Families retain the services of an independent educational consultant when they feel their child needs extra assistance, much in the way they hire a tutor for additional help beyond the classroom. We are all members of the same team. In this case, the objective is not about scoring a goal, but rather ensuring students have the best guidance and options for college.

Thursday, February 10, 2011

Colleges Need to Change with the Times

The financial health of colleges is looking up. Alumni giving and endowment returns are on the upswing so the future is rosy, right? Well, not quite. Though returns in 2010 averaged 12%, endowments are still around 20% below their 2007 levels. And since schools typically draw down 5% of their endowments each year to cover operating expenses, this 20% decline means less money to spend on students, whether for academic programs, financial aid or capital improvements. The solution for many colleges is to raise tuition, which is why the cost of attendance continues to outpace the rate of inflation. The question begging for a satisfactory answer is, how long can this continue, especially since the bill for a four-year college education is already out of reach for most families?

How did we get into this situation? The race to attract students has motivated campus upgrades and enhancements to surpass the competition. Ask yourself honestly: if you have visited college campuses recently, were you most impressed by the schools with new dorms, student centers, state-of-the-art labs and sprawling athletic facilities? Unfortunately all of this now comes at the cost of academic programs and the increasing debt load that students are carrying.

With the exception of the colleges and universities that still have large endowments to support their student populations (and by that I mean the size of the endowment per student), most schools will not be able to continue along their current paths indefinitely. They will ultimately price themselves right out of business if they don’t change with the times and differentiate themselves through their programs and offerings. Many colleges have already come to the realization that they cannot be everything for everyone. SUNY Albany, for example, is in the process of phasing out its programs in Italian, Russian, French, the classics and theater.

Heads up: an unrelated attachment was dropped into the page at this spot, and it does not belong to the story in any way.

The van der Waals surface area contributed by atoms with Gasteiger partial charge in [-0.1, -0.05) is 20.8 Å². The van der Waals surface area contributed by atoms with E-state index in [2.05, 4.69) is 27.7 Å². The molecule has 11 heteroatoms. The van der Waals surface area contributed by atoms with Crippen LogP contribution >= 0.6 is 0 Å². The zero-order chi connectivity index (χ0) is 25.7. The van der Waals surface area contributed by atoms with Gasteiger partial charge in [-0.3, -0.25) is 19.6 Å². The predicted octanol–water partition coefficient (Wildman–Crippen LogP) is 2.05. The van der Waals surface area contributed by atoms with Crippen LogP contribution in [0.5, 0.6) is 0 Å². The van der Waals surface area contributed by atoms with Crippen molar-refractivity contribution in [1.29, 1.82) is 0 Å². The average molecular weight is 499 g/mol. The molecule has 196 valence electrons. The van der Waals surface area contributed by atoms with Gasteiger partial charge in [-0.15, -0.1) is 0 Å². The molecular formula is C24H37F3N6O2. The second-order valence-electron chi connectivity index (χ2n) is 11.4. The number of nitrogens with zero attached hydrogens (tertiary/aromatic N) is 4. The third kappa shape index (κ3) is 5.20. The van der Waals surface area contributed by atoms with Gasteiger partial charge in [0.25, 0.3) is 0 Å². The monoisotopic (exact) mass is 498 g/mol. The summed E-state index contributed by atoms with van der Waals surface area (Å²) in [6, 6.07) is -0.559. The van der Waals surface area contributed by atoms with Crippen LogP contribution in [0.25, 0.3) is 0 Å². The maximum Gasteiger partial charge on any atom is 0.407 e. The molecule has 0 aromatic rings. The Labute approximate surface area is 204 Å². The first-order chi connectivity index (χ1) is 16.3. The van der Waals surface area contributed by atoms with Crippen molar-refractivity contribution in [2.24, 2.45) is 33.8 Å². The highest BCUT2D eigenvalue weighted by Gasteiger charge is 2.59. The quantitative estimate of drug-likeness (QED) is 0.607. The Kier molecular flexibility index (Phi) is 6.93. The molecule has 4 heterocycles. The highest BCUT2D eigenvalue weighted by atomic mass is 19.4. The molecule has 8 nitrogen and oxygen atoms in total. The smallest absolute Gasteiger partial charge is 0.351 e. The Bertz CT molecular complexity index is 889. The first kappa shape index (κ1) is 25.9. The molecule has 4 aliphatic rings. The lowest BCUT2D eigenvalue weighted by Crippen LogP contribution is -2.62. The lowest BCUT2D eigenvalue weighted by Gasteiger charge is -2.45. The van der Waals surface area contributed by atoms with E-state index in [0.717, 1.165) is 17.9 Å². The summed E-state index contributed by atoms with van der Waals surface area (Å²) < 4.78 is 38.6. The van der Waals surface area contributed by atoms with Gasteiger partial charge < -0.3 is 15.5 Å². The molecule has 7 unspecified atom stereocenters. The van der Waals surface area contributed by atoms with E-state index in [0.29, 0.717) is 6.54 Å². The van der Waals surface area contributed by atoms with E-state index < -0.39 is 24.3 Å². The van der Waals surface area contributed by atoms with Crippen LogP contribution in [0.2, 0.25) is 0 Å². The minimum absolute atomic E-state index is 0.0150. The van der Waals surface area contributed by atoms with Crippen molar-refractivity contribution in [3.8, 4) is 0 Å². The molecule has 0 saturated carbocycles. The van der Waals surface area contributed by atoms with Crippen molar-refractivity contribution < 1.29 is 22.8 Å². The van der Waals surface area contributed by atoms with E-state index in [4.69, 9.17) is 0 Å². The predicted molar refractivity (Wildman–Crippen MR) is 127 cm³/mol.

Why is this important to families? The college your child is applying to today may have a different profile and focus in the future. Perhaps never before on this scale has the business of higher education been so desperately in need of a restructuring. In a way, colleges are experiencing what many individuals have recently had to face. The world has changed; what we know and the skills we possess may no longer be relevant, and we are then confronted with the task of reinventing ourselves to survive. Just like individuals, colleges that possess self-awareness and succeed in capitalizing on their strengths are the ones most likely to adapt to the changing times by embracing a clear mission and vision.

So when you visit college campuses, try to look beyond the newly renovated and air-conditioned dorms that you can now find at New England schools where it is cold throughout most of the school year, or the fabulous athletic facilities with the climbing wall that your child will never use. Read in between the lines and listen closely to how a college conveys its mission, or whether it has one at all. What majors have been eliminated and what are they now emphasizing? Colleges are starting to realize that they are just like people. They have to be flexible and adapt to the times.